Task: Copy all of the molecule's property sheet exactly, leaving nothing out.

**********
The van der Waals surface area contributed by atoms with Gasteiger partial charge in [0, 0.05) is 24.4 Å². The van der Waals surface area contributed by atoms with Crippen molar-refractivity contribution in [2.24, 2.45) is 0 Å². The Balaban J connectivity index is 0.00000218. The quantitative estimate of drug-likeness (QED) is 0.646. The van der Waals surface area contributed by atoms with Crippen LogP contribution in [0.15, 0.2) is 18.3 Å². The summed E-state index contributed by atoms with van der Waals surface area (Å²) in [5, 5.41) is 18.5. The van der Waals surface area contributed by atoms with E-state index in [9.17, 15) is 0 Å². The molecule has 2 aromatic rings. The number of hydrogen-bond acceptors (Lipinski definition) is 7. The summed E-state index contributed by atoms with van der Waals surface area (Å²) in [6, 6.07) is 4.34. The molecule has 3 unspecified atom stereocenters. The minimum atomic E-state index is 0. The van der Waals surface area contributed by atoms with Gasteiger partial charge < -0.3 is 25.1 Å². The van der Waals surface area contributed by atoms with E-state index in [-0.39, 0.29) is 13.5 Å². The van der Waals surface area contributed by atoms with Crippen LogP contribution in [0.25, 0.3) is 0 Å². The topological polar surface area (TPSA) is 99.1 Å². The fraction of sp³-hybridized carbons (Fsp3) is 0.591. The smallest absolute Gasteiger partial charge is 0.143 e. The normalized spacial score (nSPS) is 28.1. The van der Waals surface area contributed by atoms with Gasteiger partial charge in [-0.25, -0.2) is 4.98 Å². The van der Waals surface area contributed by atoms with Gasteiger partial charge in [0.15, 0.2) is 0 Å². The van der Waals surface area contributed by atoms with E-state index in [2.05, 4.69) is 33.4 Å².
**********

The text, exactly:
The van der Waals surface area contributed by atoms with Gasteiger partial charge in [0, 0.05) is 24.4 Å². The van der Waals surface area contributed by atoms with Crippen molar-refractivity contribution in [2.24, 2.45) is 0 Å². The Balaban J connectivity index is 0.00000218. The quantitative estimate of drug-likeness (QED) is 0.646. The van der Waals surface area contributed by atoms with Crippen LogP contribution in [0.15, 0.2) is 18.3 Å². The summed E-state index contributed by atoms with van der Waals surface area (Å²) in [5, 5.41) is 18.5. The van der Waals surface area contributed by atoms with E-state index in [9.17, 15) is 0 Å². The molecule has 2 aromatic rings. The number of hydrogen-bond acceptors (Lipinski definition) is 7. The summed E-state index contributed by atoms with van der Waals surface area (Å²) in [6, 6.07) is 4.34. The molecule has 3 unspecified atom stereocenters. The minimum atomic E-state index is 0. The van der Waals surface area contributed by atoms with Gasteiger partial charge < -0.3 is 25.1 Å². The van der Waals surface area contributed by atoms with E-state index in [-0.39, 0.29) is 13.5 Å². The van der Waals surface area contributed by atoms with Crippen LogP contribution in [0.25, 0.3) is 0 Å². The topological polar surface area (TPSA) is 99.1 Å². The fraction of sp³-hybridized carbons (Fsp3) is 0.591. The smallest absolute Gasteiger partial charge is 0.143 e. The normalized spacial score (nSPS) is 28.1. The van der Waals surface area contributed by atoms with Gasteiger partial charge in [-0.25, -0.2) is 4.98 Å². The van der Waals surface area contributed by atoms with Gasteiger partial charge in [0.15, 0.2) is 0 Å². The van der Waals surface area contributed by atoms with E-state index in [2.05, 4.69) is 33.4 Å².